More Gardening at home.
When I was growing up one of my Grand parents had several very large flower beds
in the back yard full of Canna lily, and so today as an adult the sight of canna lily
brings back fond memories.  This past year one of my co-workers mentioned that
he had brought in a load of dirt at his house to fill in around a new barn area, and
that the dirt was loaded with canna lily roots, so lilies were popping up every where.
He wasn't interested in having canna lily growing inside and around his barn so he
asked if I would be interested in coming out and digging them up.  At first I wasn't
really interested, even though I like canna lily I am trying to stay focused on only
planting things on the homestead that can be eaten or serve some other purpose
making them useful.  Then out of the blue about this same time I saw a video on
youtube about canna lily.  The topic of the video was how the canna lily was
considered a survival food.  Canna lily are very drought tolerant, easy to grow, and
the tubers of the canna lily are nutritious to eat.  With this new revelation I quickly
jumped at the opportunity to go dig up a bunch of canna lily and get them growing
on my homestead.  The photos below show how this venture came out.  
The homestead has two
Native Mulberry trees
located along the fence
line, and the berries are
large and sweet!
Baby
cottontails
hiding in the
mulch around
the apple tree.
I was watering the fruit trees one day
and out popped these two little cotton
tail rabbits.  They were hiding up
under fresh mulch I'd put down earlier
in the week.
You may have read one of the other pages on this site that provided information
about the Prickly Pear Cactus.  If you haven't read it yet, I encourage you too,
because this cactus is a great homestead plant for many reasons.  Knowing what
I do about the Prickly Pear I had to plant some on my place.  The photos above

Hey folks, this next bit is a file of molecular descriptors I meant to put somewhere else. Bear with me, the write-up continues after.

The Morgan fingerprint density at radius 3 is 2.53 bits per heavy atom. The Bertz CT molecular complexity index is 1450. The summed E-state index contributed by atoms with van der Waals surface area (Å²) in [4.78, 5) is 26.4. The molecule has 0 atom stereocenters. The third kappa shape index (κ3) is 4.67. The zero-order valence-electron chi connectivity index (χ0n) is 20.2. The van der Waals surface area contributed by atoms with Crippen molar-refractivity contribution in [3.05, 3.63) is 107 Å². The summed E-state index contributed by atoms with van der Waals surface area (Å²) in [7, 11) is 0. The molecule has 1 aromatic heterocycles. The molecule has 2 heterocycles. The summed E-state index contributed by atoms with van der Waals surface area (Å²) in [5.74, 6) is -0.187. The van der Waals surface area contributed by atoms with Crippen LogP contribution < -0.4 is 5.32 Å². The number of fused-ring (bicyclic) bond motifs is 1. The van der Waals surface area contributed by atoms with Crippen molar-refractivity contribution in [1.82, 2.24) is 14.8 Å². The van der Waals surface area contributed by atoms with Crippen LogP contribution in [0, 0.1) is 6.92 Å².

are of the little cactus garden I created on my property.  Out where I currently
work there are patches of Prickly Pear growing wild, so one day I cut off a few
pads and brought them home.  To propagate prickly pear all you need to do is
collect some pads and then bury the cut end in the soil.  Within a very short time
the pads will take root and establish themselves.  Also in my little cactus garden
is a patch of Maguey cactus.  Many years ago I knew about a very large maguey
cactus that existed out in the middle of a large vacant area outside San Antonio
Tx., and one day as I was driving by I saw that bulldozers where clearing the
area, and would soon be taking down this huge cactus.  I mentioned this fact to
some people that I worked with, and a couple of them drove out to the sight to
see if they could rescue part of the cactus.  What they found was that the huge
maguey had recently dropped dozens of small little cactus all over the ground
from the top of it's massive flowering spire, so they collected several bags of
these little cactus pups and brought them back, and they gave me three of them
to take home.  I took my little maguey cactus pups home and placed them in a
large ceramic pot in my backyard, and they soon filled this pot and appeared to
be healthy.  I kept these maguey cactus in the pot for around 5 years, even
moving them to my current homestead.  Just recently after building this little
cactus garden, I decided to replant the maguey from the pot into the ground.  I
knew there was no chance I'd be able to lift the cactus up out of the pot, so I took
a hammer and busted the pot into four pieces.  The maguey roots had
completely filled the inside of the pot creating a huge root ball, so I dug a hole in
the new cactus garden and dropped the maguey into it.  Within a short time the
maguey had established itself in the ground, and at this time it has sent several
shoots underground and I have little maguey cactus popping up around the
garden.  Why do I want a maguey cactus?  My main purpose is for the fibers
located in the leaves of the maguey.  On another page of this website I describe
some weaving techniques I've used to create cordage and baskets.  The leaves
of the maguey cactus have some excellent fibers for this purpose.  The long
needle like spines on the end of the cactus leaves can also be used as such.  If
that's not enough, the heart of the maguey cactus is used in Mexico to make
alcoholic beverages.   In a crisis situation alcohol can be used for several
different purposes.
Little Wolf Organics